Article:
Layering collated data – the future of construction?

The term ‘collated data’ comes from the process of collating or gathering together.

This kind of layering is extremely useful for combining individual datasets that may have been generated for very different purposes – such as geographical, statistical, and financial information – into a single cohesive set.

Contrast this with the existing practice of simply merging all the datasets into one huge entity and leaving it up to manual processes to try and make sense of this new cross-discipline resource. By using these layers, each element becomes more usable while also contributing to an overall understanding of the whole dataset. Data can then be rearranged according to specific requirements without needing to start again from scratch.

If we consider a single company as an example, collated data can help to demonstrate specific performance and financial targets. We may be able to see the yearly percentage change of liquid sales compared with that of non-liquid sales across all stores in the country and how this compares with other companies’ results. This could also include information on local demographics and weather patterns, allowing us to better understand if there has been any variation in customer behaviour; for example, do more people spend at the shops when it rains?

By layering additional facts relating to spending habits, such as birth rates or tourism statistics, we can determine the regional impact on local store sales across different industries – whether those be clothing shops or car rental outlets.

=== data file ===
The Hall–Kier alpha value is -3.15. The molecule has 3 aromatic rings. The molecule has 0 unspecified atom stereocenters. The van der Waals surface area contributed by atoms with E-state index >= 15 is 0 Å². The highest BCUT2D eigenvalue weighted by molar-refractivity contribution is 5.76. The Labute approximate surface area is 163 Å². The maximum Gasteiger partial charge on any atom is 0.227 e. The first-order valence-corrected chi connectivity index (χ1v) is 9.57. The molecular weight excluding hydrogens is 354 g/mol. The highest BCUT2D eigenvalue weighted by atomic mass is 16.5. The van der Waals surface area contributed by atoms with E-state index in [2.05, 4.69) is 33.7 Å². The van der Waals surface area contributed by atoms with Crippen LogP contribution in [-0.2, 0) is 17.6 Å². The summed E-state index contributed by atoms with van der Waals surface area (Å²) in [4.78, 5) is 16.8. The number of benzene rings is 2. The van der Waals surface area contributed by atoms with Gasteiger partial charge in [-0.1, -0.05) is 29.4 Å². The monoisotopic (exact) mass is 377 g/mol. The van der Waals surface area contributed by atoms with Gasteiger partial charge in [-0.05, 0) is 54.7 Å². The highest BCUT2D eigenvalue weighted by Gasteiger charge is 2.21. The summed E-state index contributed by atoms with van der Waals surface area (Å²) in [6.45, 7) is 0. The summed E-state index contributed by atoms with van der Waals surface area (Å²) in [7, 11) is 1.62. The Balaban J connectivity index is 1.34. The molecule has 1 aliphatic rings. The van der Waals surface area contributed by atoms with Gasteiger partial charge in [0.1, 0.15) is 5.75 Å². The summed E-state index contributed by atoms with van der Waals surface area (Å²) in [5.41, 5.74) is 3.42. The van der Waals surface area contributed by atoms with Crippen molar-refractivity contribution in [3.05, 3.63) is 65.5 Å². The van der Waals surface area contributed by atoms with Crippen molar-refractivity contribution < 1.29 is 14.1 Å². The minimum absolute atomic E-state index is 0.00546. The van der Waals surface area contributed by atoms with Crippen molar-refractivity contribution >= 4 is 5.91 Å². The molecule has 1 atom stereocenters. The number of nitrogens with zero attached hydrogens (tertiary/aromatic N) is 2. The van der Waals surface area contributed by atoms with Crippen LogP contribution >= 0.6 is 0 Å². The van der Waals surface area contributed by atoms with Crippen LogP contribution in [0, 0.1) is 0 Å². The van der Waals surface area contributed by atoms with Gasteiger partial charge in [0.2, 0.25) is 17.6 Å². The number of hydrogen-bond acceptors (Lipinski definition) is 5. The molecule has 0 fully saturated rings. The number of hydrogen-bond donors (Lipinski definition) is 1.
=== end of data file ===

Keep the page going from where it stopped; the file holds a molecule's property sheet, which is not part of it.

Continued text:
To make the best use of collated data, it is important to understand exactly what we mean by ‘data’ in this context. Basically, anything that can be collected or stored electronically falls into this category: text, images, video, and audio files etc. Databases are also a form of collated data; they contain structured sets of information that can be easily accessed by multiple users simultaneously.

We must recognise the importance of thorough analysis at every stage of the collation process. Laying down certain fundamental principles – such as capturing all relevant facts and leaving none out – will ensure adequate coverage for any subsequent work on collating data. In essence, there’s no point making copious notes if we fail to include some extremely vital element later.

Ultimately, using collated data allows us to make better-informed decisions and ultimately become more successful as businesses or organisations. By layering different datasets together in this way, we can gain a greater understanding of how all the pieces fit together and use that knowledge to our advantage.

More articles to come in the following weeks.

To find out how the Ulti-Mate® range of screw fastenings can make your business more efficient, call Andy Boden on 07706 783563 or email

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